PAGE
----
Music on the hammered dulcimer has been part of my life from the very beginning. I am not aware of any other person who is a traditional hammered dulcimer player in the state of Illinois. I am the third generation player beginning with my paternal grandmother, Emma Van Fossen [1868-1944], who taught my dad, Ross Robinson [1900-1976], who in turn taught me. My daughter, Monica, is carrying on the tradition as well. Monica and her husband, Monte, live in Manistee, Michigan, and play many venues in the area.
The Robinson's have been known as musicians and entertainers throughout West Central Illinois for several generations. Schuyler county courthouse records in Rushville, Illinois mention the music performed by my ancestors.
I started playing music at the age of 6 years, learning the dobro, guitar, banjo, fiddle and mandolin. While in grade school, I performed at fairs and school programs. When I was 19 years, my dad had a stroke and had difficulty playing the dulcimer. At that time, I decided to become serious about playing, and he was able to get me started. The instrument I began playing was my grandmother's.
In my mid-twenties, I formed a band called the Full House which included Jim Whitehead, Duane Sorrells, and my wife Ann. A few years later, I joined the Illinois Country Opry in New Salem, Illinois and played with the group for three years.
In 1975, Duane Sorrells organized the Wagon Wheel Opry in Macomb, Illinois. I played piano, banjo, fiddle and dulcimer. Duane searched the area for local talent, and several youngsters got their start on the Opry. Duane kept a full crowd, and the Opry played for 25 years.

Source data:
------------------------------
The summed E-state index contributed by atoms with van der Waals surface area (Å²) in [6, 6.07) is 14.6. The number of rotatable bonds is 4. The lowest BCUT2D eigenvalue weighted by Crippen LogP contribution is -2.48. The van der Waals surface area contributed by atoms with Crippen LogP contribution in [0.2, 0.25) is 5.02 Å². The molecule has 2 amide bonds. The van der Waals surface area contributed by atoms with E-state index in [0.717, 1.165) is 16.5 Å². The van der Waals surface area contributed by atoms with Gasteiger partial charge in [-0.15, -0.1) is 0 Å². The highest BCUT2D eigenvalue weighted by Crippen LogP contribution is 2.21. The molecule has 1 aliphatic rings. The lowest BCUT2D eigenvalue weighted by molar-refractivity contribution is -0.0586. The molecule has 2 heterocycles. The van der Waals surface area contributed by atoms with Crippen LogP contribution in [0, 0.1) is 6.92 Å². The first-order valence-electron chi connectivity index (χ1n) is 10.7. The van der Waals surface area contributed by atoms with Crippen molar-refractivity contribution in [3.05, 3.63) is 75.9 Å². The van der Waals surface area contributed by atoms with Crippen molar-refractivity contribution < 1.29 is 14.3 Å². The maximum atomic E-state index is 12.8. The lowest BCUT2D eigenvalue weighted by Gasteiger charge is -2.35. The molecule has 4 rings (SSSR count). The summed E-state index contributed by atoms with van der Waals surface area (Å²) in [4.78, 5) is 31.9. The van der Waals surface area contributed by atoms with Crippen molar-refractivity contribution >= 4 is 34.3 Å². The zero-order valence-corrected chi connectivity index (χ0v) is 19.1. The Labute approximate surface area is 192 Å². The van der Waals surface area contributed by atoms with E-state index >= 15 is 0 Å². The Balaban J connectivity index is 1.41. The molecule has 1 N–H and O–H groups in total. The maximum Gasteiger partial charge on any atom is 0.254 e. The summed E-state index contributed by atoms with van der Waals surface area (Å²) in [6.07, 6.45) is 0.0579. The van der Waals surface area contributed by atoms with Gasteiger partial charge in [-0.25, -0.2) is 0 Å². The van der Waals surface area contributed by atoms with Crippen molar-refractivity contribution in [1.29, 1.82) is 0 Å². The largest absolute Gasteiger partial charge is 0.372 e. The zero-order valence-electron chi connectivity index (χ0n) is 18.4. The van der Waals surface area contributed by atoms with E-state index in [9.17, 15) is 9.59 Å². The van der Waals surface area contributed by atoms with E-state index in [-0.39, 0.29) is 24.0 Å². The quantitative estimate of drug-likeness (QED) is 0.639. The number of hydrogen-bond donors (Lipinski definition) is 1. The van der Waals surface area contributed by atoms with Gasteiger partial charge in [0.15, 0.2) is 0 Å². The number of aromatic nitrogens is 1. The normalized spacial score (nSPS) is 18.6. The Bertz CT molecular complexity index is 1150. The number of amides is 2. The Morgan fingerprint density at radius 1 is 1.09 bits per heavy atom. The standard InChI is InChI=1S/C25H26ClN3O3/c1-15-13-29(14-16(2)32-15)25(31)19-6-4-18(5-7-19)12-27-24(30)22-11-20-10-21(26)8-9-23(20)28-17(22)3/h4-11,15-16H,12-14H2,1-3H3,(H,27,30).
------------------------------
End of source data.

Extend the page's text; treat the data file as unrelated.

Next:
In additional to playing for the Wagon Wheel Opry once a month, I formed a band in 1980, which I named "Bill Robinson & Friends," and we are still going strong today.
In the 1960's, hammered dulcimers were rare and repairs difficult. My dad designed and built himself an instrument. I followed his path, and with the help of my friend, Roy Foley, we began building a dulcimer. Dick Waterbury, my first dulcimer student, took an interest in building and assisted me with many instruments.
After building 75 instruments, I became allergic to the wood. Fortunately, Ken Harris came on the scene. He called about taking dulcimer lessons. He learned very quickly and enjoyed playing, but the love of wood working pulled him into building dulcimers. We joined forces and have become H & R Dulcimers. Ken does beautiful, custom dulcimers, and I complete the instrument with strings and fine tuning. Each instrument is unique.